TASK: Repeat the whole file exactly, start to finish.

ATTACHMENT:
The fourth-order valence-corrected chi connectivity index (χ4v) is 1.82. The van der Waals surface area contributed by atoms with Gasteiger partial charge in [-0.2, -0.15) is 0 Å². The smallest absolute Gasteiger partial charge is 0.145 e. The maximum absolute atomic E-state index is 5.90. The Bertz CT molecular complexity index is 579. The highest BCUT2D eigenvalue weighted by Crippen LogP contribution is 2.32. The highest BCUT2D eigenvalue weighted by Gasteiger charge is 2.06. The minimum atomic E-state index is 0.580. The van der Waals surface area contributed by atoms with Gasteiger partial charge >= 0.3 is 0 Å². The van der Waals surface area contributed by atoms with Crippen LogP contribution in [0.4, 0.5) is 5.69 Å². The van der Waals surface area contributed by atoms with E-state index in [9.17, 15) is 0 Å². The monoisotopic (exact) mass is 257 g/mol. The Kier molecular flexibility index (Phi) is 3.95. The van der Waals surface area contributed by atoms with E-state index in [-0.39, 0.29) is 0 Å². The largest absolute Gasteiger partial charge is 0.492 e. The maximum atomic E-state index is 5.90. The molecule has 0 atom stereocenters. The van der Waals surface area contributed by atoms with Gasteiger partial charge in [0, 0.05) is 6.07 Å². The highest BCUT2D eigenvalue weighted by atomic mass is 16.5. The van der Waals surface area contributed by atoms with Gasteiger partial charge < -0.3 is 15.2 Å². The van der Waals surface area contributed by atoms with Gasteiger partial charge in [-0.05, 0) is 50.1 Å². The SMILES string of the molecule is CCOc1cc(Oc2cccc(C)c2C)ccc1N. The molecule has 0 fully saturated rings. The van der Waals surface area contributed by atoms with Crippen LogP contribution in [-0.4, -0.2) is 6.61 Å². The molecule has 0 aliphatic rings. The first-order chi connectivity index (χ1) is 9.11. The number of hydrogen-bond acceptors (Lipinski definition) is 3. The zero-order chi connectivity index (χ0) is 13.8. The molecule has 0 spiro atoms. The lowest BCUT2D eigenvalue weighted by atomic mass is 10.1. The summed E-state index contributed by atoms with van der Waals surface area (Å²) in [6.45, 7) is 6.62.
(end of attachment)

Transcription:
The fourth-order valence-corrected chi connectivity index (χ4v) is 1.82. The van der Waals surface area contributed by atoms with Gasteiger partial charge in [-0.2, -0.15) is 0 Å². The smallest absolute Gasteiger partial charge is 0.145 e. The maximum absolute atomic E-state index is 5.90. The Bertz CT molecular complexity index is 579. The highest BCUT2D eigenvalue weighted by Crippen LogP contribution is 2.32. The highest BCUT2D eigenvalue weighted by Gasteiger charge is 2.06. The minimum atomic E-state index is 0.580. The van der Waals surface area contributed by atoms with Gasteiger partial charge >= 0.3 is 0 Å². The van der Waals surface area contributed by atoms with Crippen LogP contribution in [0.4, 0.5) is 5.69 Å². The van der Waals surface area contributed by atoms with E-state index in [9.17, 15) is 0 Å². The monoisotopic (exact) mass is 257 g/mol. The Kier molecular flexibility index (Phi) is 3.95. The van der Waals surface area contributed by atoms with E-state index in [-0.39, 0.29) is 0 Å². The largest absolute Gasteiger partial charge is 0.492 e. The maximum atomic E-state index is 5.90. The molecule has 0 atom stereocenters. The van der Waals surface area contributed by atoms with Gasteiger partial charge in [0, 0.05) is 6.07 Å². The highest BCUT2D eigenvalue weighted by atomic mass is 16.5. The van der Waals surface area contributed by atoms with Gasteiger partial charge < -0.3 is 15.2 Å². The van der Waals surface area contributed by atoms with Gasteiger partial charge in [-0.05, 0) is 50.1 Å². The SMILES string of the molecule is CCOc1cc(Oc2cccc(C)c2C)ccc1N. The molecule has 0 fully saturated rings. The van der Waals surface area contributed by atoms with Crippen LogP contribution in [-0.4, -0.2) is 6.61 Å². The molecule has 0 aliphatic rings. The first-order chi connectivity index (χ1) is 9.11. The number of hydrogen-bond acceptors (Lipinski definition) is 3. The zero-order chi connectivity index (χ0) is 13.8. The molecule has 0 spiro atoms. The lowest BCUT2D eigenvalue weighted by atomic mass is 10.1. The summed E-state index contributed by atoms with van der Waals surface area (Å²) in [6.45, 7) is 6.62.